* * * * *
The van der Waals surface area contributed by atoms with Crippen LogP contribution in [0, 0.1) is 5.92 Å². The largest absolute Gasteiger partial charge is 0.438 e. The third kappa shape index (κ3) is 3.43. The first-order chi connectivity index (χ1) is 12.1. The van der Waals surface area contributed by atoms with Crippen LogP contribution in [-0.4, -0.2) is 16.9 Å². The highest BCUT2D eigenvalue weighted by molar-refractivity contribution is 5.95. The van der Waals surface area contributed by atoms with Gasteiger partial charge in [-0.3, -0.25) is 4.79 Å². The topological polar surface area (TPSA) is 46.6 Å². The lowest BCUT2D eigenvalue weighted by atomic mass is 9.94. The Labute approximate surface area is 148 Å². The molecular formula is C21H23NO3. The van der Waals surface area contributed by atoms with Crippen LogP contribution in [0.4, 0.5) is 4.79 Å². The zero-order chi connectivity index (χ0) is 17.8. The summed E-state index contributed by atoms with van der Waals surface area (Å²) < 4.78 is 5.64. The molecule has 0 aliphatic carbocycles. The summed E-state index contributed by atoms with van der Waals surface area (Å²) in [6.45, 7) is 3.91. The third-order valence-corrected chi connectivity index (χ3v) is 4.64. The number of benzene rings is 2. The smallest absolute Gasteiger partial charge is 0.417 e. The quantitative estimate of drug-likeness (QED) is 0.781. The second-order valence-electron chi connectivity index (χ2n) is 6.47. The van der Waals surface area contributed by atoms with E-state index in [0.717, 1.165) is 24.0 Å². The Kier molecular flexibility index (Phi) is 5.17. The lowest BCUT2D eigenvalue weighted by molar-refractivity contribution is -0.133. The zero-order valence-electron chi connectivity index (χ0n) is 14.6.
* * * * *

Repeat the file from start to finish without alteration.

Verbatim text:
The van der Waals surface area contributed by atoms with Crippen LogP contribution in [0, 0.1) is 5.92 Å². The largest absolute Gasteiger partial charge is 0.438 e. The third kappa shape index (κ3) is 3.43. The first-order chi connectivity index (χ1) is 12.1. The van der Waals surface area contributed by atoms with Crippen LogP contribution in [-0.4, -0.2) is 16.9 Å². The highest BCUT2D eigenvalue weighted by molar-refractivity contribution is 5.95. The van der Waals surface area contributed by atoms with Gasteiger partial charge in [-0.3, -0.25) is 4.79 Å². The topological polar surface area (TPSA) is 46.6 Å². The lowest BCUT2D eigenvalue weighted by atomic mass is 9.94. The Labute approximate surface area is 148 Å². The molecular formula is C21H23NO3. The van der Waals surface area contributed by atoms with Crippen LogP contribution in [0.4, 0.5) is 4.79 Å². The zero-order chi connectivity index (χ0) is 17.8. The summed E-state index contributed by atoms with van der Waals surface area (Å²) < 4.78 is 5.64. The molecule has 0 aliphatic carbocycles. The summed E-state index contributed by atoms with van der Waals surface area (Å²) in [6.45, 7) is 3.91. The third-order valence-corrected chi connectivity index (χ3v) is 4.64. The number of benzene rings is 2. The smallest absolute Gasteiger partial charge is 0.417 e. The quantitative estimate of drug-likeness (QED) is 0.781. The second-order valence-electron chi connectivity index (χ2n) is 6.47. The van der Waals surface area contributed by atoms with E-state index in [0.717, 1.165) is 24.0 Å². The Kier molecular flexibility index (Phi) is 5.17. The lowest BCUT2D eigenvalue weighted by molar-refractivity contribution is -0.133. The zero-order valence-electron chi connectivity index (χ0n) is 14.6.